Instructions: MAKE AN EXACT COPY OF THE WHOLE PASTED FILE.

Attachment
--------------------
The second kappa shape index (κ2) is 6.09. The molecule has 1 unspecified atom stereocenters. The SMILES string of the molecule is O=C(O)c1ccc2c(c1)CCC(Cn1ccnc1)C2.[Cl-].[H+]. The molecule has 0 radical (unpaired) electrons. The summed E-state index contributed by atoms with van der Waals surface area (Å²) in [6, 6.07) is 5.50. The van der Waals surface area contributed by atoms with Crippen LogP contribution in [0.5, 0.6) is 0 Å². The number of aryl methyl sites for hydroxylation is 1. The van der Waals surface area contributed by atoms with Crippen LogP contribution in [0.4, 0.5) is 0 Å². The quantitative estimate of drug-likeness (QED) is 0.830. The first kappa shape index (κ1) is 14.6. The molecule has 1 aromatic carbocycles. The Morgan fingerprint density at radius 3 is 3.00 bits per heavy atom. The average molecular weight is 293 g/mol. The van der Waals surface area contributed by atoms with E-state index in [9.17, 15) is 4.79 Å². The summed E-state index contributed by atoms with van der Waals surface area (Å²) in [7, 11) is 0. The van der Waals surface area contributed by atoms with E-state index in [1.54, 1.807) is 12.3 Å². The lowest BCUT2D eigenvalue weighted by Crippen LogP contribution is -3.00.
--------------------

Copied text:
The second kappa shape index (κ2) is 6.09. The molecule has 1 unspecified atom stereocenters. The SMILES string of the molecule is O=C(O)c1ccc2c(c1)CCC(Cn1ccnc1)C2.[Cl-].[H+]. The molecule has 0 radical (unpaired) electrons. The summed E-state index contributed by atoms with van der Waals surface area (Å²) in [6, 6.07) is 5.50. The van der Waals surface area contributed by atoms with Crippen LogP contribution in [0.5, 0.6) is 0 Å². The number of aryl methyl sites for hydroxylation is 1. The van der Waals surface area contributed by atoms with Crippen LogP contribution in [0.4, 0.5) is 0 Å². The quantitative estimate of drug-likeness (QED) is 0.830. The first kappa shape index (κ1) is 14.6. The molecule has 1 aromatic carbocycles. The Morgan fingerprint density at radius 3 is 3.00 bits per heavy atom. The average molecular weight is 293 g/mol. The van der Waals surface area contributed by atoms with E-state index in [9.17, 15) is 4.79 Å². The summed E-state index contributed by atoms with van der Waals surface area (Å²) in [7, 11) is 0. The van der Waals surface area contributed by atoms with E-state index in [1.54, 1.807) is 12.3 Å². The lowest BCUT2D eigenvalue weighted by Crippen LogP contribution is -3.00.